As part of a broader Obama administration push to “rebalance” its security interests by paying greater attention to Asia and the Pacific after 15 years focused mainly on the Middle East, Carter is pitching the idea of an Asian security “network.”
“The network will help us uphold important principles like resolving disputes peacefully; ensuring countries can make their own choices free from foreign coercion and intimidation; and preserving the freedom of overflight and navigation guaranteed by international law,” he said.
A more immediate issue not mentioned by Carter in his formal remarks is a steep deterioration in relations with the Philippines.
When Carter visited the Philippines in April, he praised the strength of the partnership. Earlier this week in San Diego he called U.S.-Philippine defense relations “ironclad.”
That seeming closeness took a sharp downturn when Rodrigo Duterte was elected president in June. In early September, President Obama canceled a meeting with Duterte after the Philippine leader publicly called him a “son of a bitch.” Later, Duterte said he regretted the comment.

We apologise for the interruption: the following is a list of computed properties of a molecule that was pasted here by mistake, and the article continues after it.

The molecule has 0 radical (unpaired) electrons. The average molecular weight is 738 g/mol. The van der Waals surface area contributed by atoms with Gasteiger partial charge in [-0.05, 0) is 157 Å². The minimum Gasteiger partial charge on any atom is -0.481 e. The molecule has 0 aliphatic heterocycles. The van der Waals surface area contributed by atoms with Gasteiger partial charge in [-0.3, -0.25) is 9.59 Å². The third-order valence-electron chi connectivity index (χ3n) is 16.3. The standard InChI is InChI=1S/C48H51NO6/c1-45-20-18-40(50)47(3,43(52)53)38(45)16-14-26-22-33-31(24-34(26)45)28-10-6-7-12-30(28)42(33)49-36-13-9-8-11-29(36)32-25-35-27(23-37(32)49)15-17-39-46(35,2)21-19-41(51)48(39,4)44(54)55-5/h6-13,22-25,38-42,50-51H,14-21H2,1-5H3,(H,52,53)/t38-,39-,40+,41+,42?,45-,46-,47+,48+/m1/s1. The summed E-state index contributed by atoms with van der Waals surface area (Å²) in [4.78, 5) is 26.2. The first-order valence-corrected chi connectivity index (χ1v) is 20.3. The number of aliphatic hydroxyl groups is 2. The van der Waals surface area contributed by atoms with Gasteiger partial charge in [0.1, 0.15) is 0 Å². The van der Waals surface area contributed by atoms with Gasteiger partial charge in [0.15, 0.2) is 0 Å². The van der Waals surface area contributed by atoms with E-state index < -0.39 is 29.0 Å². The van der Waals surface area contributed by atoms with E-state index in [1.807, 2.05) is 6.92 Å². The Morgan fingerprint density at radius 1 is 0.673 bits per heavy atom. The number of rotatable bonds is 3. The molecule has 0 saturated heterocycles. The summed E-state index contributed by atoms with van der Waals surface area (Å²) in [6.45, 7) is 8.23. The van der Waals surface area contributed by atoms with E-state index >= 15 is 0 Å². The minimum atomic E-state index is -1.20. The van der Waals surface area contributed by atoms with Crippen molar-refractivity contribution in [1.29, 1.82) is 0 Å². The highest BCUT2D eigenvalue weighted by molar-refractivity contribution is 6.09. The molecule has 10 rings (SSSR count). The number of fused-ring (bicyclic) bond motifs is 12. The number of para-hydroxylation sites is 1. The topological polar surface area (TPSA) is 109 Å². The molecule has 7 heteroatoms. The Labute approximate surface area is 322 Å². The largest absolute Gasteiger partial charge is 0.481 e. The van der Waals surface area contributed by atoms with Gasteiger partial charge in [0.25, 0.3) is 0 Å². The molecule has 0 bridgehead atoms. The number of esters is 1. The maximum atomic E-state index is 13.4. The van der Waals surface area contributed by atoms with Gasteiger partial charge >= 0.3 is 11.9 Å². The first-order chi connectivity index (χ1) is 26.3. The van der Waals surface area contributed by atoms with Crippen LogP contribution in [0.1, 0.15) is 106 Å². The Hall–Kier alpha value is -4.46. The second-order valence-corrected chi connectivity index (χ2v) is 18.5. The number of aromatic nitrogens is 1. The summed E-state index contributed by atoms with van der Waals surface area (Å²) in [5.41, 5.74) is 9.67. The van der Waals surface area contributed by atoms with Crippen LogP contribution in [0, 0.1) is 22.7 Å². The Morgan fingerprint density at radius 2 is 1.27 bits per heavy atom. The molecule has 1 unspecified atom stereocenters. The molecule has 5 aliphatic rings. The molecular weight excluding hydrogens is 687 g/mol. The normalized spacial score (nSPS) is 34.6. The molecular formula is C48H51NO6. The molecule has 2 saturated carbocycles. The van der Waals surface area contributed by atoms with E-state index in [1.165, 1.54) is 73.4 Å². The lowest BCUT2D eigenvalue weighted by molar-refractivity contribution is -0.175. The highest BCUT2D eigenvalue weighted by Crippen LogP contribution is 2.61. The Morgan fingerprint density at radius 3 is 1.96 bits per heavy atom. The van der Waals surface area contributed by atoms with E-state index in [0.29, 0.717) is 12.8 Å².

Earlier this week, Duterte said joint military exercises of Filipino and American troops scheduled for next week will be the last such drills, although his foreign secretary quickly said the decision was not final. Duterte said the Philippines will maintain its military alliance with the United States because they share a 65-year-old mutual defense treaty.
And on Friday, Duterte raised the rhetoric over his bloody anti-crime war to a new level, comparing it to Hitler and the Holocaust and saying he would be “happy to slaughter” 3 million addicts.
Aides to Carter said he likely would seek clarification in Hawaii from his Philippine counterpart, Delfin Lorenzana, regarding the future of U.S.-Philippine military exercises. Lorenzana is well-known to U.S. officials after serving for more than a decade at the Philippine Embassy in Washington prior to taking the defense portfolio after Duterte was elected.